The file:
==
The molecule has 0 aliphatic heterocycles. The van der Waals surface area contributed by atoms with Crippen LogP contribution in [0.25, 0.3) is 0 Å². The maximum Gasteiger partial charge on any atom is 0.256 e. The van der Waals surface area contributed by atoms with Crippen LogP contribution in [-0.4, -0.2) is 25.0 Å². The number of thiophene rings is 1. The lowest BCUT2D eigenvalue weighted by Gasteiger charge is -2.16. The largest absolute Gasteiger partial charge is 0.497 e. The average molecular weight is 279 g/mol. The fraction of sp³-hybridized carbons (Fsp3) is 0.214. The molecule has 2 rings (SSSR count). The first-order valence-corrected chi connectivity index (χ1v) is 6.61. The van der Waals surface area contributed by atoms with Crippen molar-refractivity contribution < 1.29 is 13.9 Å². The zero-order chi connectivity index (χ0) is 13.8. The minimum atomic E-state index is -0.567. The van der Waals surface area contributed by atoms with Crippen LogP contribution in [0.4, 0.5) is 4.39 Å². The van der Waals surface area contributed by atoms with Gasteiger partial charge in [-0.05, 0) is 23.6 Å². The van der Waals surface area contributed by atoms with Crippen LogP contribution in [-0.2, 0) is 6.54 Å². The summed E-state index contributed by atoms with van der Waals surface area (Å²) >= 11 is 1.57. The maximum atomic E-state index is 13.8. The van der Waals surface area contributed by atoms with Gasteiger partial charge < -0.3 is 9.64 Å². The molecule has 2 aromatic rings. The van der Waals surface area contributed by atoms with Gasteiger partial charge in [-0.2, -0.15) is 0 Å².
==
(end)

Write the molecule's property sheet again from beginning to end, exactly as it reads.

The molecule has 0 aliphatic heterocycles. The van der Waals surface area contributed by atoms with Crippen LogP contribution in [0.25, 0.3) is 0 Å². The maximum Gasteiger partial charge on any atom is 0.256 e. The van der Waals surface area contributed by atoms with Crippen LogP contribution in [-0.4, -0.2) is 25.0 Å². The number of thiophene rings is 1. The lowest BCUT2D eigenvalue weighted by Gasteiger charge is -2.16. The largest absolute Gasteiger partial charge is 0.497 e. The average molecular weight is 279 g/mol. The fraction of sp³-hybridized carbons (Fsp3) is 0.214. The molecule has 2 rings (SSSR count). The first-order valence-corrected chi connectivity index (χ1v) is 6.61. The van der Waals surface area contributed by atoms with Crippen molar-refractivity contribution < 1.29 is 13.9 Å². The zero-order chi connectivity index (χ0) is 13.8. The minimum atomic E-state index is -0.567. The van der Waals surface area contributed by atoms with Crippen LogP contribution in [0.4, 0.5) is 4.39 Å². The van der Waals surface area contributed by atoms with Gasteiger partial charge in [-0.05, 0) is 23.6 Å². The van der Waals surface area contributed by atoms with Crippen LogP contribution in [-0.2, 0) is 6.54 Å². The summed E-state index contributed by atoms with van der Waals surface area (Å²) >= 11 is 1.57. The maximum atomic E-state index is 13.8. The van der Waals surface area contributed by atoms with Gasteiger partial charge < -0.3 is 9.64 Å². The molecule has 2 aromatic rings. The van der Waals surface area contributed by atoms with Gasteiger partial charge in [-0.2, -0.15) is 0 Å².